by Chris Horton
One of the biggest mistakes a company can make is to assume that they know what keywords people are searching for to find them. 9 times out of 10, when an SEO client provides a list of keywords that they wish to rank for, they’ve missed a huge chunk of their biggest draws. For a dealership to chase the term “cars” or “automotive” is suicide. And when you ask why they’re striving to chase that word, they say, “Google says that 5 million people search for the word cars every month and I want that market.”
To start, that’s not what Google is saying . People often get confused when they see the Google Adwords tool tell them that “cars” is the highest search term. That number also includes a lot of words that include the word cars (i.e. – classic cars, used cars, new cars. etc.), so don’t let that skewed number entice you to throw money somewhere that you shouldn’t. Your best bet is to look for more specific 3 word terms such as Atlanta Chevy dealer, Chevy dealership in Atlanta, etc. that a searcher will actually use to find your business.
If you’re not locked into a location and have a site such as a movie review site or something similar, use Google’s Keyword Tool to look for 3 word terms that contain the word movie, movies, theater, etc. Make sure that you choose the “Only show ideas closely related to my search terms” checkbox and sort the results by Global Monthly Searches. You’ll find tons of ideas that thousands of people search for every month and where competition is little to none.
Make a list of your top 20 keywords and then make sure that you have good landing pages on your website that actually use those terms in the text, title tags, etc. Once you have those terms, use a program like IBP to find out what you can do next with your site to start ranking for that keyword or hire an SEO expert (with a proven track record) to tell you what you need to do next. They can even help you with the keyword search process if even that frustrates you. The trick is to not chase only the terms on the top of the list (when sorted by Global Searches), but to also make sure that you actually have a page on your site that clearly and definitively talks about the search term.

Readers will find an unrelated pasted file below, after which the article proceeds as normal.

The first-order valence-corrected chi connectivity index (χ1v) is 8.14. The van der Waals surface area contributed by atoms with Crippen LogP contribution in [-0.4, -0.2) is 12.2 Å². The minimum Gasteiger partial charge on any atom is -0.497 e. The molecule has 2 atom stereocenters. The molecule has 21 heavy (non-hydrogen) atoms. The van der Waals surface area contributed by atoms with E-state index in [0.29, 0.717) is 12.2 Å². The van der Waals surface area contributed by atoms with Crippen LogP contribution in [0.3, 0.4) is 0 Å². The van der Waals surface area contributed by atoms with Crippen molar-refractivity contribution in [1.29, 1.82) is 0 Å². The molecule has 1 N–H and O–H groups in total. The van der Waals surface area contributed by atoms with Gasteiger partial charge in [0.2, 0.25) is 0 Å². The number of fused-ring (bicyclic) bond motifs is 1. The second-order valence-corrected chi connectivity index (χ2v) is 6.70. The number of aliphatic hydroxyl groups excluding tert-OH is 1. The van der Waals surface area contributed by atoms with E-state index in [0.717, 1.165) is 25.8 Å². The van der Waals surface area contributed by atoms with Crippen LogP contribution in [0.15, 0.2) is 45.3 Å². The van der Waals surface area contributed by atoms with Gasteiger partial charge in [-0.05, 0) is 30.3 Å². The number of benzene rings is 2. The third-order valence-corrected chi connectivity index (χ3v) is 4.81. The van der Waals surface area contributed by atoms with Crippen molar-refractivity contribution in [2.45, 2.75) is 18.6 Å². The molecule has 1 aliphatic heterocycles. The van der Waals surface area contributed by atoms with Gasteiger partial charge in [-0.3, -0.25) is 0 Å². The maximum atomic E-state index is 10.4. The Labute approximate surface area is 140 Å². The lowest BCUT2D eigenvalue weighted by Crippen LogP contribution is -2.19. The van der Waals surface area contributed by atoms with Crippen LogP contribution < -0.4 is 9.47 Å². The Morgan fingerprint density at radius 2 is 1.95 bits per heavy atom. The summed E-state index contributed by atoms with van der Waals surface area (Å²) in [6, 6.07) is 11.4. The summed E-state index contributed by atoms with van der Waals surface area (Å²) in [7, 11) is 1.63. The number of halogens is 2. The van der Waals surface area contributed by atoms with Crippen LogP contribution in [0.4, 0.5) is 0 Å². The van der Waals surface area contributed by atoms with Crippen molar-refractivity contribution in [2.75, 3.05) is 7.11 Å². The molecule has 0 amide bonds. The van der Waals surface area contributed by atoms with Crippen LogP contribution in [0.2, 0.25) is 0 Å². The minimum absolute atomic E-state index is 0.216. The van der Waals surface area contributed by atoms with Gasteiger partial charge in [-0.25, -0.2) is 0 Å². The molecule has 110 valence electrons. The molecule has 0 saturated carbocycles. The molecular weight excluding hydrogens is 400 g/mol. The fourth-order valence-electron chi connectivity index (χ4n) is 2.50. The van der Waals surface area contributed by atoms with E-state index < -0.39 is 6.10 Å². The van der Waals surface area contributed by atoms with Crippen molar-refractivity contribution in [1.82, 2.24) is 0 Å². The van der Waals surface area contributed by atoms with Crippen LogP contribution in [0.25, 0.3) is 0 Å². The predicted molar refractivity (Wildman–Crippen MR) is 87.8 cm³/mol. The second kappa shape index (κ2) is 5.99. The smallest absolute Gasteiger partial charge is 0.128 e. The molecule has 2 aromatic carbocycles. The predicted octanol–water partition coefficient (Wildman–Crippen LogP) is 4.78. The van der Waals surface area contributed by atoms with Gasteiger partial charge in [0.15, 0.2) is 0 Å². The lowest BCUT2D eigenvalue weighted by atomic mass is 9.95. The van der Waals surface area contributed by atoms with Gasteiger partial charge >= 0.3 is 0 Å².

That’s the biggest mistake most people make. They say something along the lines of, “I want to rank for cookies.”, but they only have one page on their site that has one recipe for Peanut Butter Cookies. You might be able to rank for “peanut butter cookies”, but not the broad term of cookies unless you had some more pages with a proper silo to support that term. Understanding customer intent is very important and Google has made a business out of it. Someone searching for photography is not looking for the same thing as someone searching for photographer. One is most likely looking for photography tips on how to take photos and the other is looking for the person to take the photos. That’s a big difference. And it’s also the main reason why people get frustrated choosing the right keywords and get annoyed when they don’t appear on the rankings for those terms. Get real about what you’re chasing.
So spend some time going over your main site pages and see exactly what you should rank for and more importantly make sure that your site has a good content silo to support it.